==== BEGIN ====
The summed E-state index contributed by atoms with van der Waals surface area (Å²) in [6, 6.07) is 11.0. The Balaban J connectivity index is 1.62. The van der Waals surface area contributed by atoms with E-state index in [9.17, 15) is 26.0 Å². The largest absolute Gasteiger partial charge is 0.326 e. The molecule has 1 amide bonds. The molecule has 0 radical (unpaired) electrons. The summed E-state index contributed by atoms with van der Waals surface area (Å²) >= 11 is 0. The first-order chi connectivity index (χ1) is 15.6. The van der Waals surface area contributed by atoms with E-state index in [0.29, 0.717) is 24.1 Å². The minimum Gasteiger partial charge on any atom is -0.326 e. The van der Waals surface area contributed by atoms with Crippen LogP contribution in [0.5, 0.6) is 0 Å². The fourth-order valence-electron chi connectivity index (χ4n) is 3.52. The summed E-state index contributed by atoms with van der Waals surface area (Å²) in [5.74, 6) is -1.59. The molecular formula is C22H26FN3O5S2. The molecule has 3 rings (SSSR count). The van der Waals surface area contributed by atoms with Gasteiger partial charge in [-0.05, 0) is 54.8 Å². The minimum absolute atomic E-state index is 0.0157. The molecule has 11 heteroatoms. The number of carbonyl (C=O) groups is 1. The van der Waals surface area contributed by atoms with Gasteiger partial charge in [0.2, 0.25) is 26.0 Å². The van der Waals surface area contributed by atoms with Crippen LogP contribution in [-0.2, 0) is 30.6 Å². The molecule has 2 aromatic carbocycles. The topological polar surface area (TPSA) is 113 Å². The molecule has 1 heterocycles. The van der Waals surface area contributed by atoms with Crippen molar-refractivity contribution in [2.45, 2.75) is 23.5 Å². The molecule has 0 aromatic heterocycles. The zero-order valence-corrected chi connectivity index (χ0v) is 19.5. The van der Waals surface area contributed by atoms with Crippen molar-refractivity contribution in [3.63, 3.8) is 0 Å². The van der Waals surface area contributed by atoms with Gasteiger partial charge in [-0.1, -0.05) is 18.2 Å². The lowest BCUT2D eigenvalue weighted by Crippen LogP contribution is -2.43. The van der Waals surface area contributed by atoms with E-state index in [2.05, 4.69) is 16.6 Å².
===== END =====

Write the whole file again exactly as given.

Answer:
The summed E-state index contributed by atoms with van der Waals surface area (Å²) in [6, 6.07) is 11.0. The Balaban J connectivity index is 1.62. The van der Waals surface area contributed by atoms with E-state index in [9.17, 15) is 26.0 Å². The largest absolute Gasteiger partial charge is 0.326 e. The molecule has 1 amide bonds. The molecule has 0 radical (unpaired) electrons. The summed E-state index contributed by atoms with van der Waals surface area (Å²) >= 11 is 0. The first-order chi connectivity index (χ1) is 15.6. The van der Waals surface area contributed by atoms with E-state index in [0.29, 0.717) is 24.1 Å². The minimum Gasteiger partial charge on any atom is -0.326 e. The van der Waals surface area contributed by atoms with Crippen LogP contribution in [0.5, 0.6) is 0 Å². The fourth-order valence-electron chi connectivity index (χ4n) is 3.52. The summed E-state index contributed by atoms with van der Waals surface area (Å²) in [5.74, 6) is -1.59. The molecular formula is C22H26FN3O5S2. The molecule has 3 rings (SSSR count). The van der Waals surface area contributed by atoms with Gasteiger partial charge in [-0.05, 0) is 54.8 Å². The minimum absolute atomic E-state index is 0.0157. The molecule has 11 heteroatoms. The number of carbonyl (C=O) groups is 1. The van der Waals surface area contributed by atoms with Gasteiger partial charge in [0.2, 0.25) is 26.0 Å². The van der Waals surface area contributed by atoms with Crippen LogP contribution in [-0.2, 0) is 30.6 Å². The molecule has 2 aromatic carbocycles. The topological polar surface area (TPSA) is 113 Å². The molecule has 1 heterocycles. The van der Waals surface area contributed by atoms with Crippen molar-refractivity contribution in [2.45, 2.75) is 23.5 Å². The molecule has 0 aromatic heterocycles. The zero-order valence-corrected chi connectivity index (χ0v) is 19.5. The van der Waals surface area contributed by atoms with Crippen molar-refractivity contribution in [3.63, 3.8) is 0 Å². The van der Waals surface area contributed by atoms with Gasteiger partial charge in [-0.1, -0.05) is 18.2 Å². The lowest BCUT2D eigenvalue weighted by Crippen LogP contribution is -2.43. The van der Waals surface area contributed by atoms with E-state index in [2.05, 4.69) is 16.6 Å².